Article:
Dispatch: Fun Fun Fun Fest Day Two

Gary Numan
click to enlarge JAIME MONZON
Jaime Monzon
In 1979, London adventurer Gary Numan pumped out the spectacular "Cars," an impeccable pop tune whose bouncy synths and awesomely-corny whiplash-snare effect helped usher in the idea of commercially successful electronic music. For a crowd mostly familiar with "Cars" and his similarly excellent Pleasure Principle debut, the Numan on stage was a stylistic surprise, more nu-metal than New Wave. Pulling from his recent, Reznor-like Splinter, Numan's new work sounds like an industrial EMD, with overdriven guitar pummeling its way to the forefront.

Fred Armisen / Iceage
click to enlarge JAIME MONZON
Jaime Monzon
Portlandia fans packed the small-ish yellow stage to see Fred Armisen, then promptly left when they found out he was doing a music set. In a weird caricature of a UK punk band, Armisen put on his best Strummer accent for the gig, pounding through mid-tempo '80s punk.

It seemed like the bit was intended to take light-hearted jabs at Austin, with inter-song banter pointing out the oddities of the city. But none of it was specific enough to really land (unlike The Daily Show's recent work), delivering closer to Armisen's bland SNL days than his cutting material with Carrie Brownstein.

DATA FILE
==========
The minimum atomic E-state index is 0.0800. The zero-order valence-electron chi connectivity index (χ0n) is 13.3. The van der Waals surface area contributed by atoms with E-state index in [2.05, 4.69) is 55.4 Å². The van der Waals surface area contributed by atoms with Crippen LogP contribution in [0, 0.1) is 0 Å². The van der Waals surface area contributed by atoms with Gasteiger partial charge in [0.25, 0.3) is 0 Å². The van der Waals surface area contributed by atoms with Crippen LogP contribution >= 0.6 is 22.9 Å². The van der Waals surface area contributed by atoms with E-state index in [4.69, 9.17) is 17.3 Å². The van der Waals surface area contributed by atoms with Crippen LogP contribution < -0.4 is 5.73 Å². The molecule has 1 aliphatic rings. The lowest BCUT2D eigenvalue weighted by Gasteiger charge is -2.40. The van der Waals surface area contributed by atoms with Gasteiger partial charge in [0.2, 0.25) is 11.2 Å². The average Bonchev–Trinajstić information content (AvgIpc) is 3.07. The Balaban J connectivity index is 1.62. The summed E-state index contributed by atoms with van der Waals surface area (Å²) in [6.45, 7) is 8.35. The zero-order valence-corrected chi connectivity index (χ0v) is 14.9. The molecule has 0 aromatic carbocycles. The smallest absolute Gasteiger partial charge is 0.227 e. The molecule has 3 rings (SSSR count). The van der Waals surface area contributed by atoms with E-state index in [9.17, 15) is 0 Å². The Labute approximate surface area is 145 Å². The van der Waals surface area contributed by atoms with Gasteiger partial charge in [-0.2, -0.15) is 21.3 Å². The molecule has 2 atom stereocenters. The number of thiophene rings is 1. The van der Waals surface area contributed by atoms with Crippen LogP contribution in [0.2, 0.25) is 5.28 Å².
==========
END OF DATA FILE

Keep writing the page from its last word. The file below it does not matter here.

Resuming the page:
It's a shame that Armisen was doing a pastiche version of European punk when the real thing was on display a few stages over in Iceage. Elias R√łnnenfelt of the Copenhagen quartet spat in his slurred, baritone yelp, moping around on the stage like a punk rock Hamlet. The band performed their new record Plowing Into the Field of Love, bringing their third LP to life with stunning results. On record, Love is a disorienting thing, with odd disruptions in time and tone. But when the young band performs live, the sheer weight of Love takes over, as the loud, clean guitar tone howls with anger.

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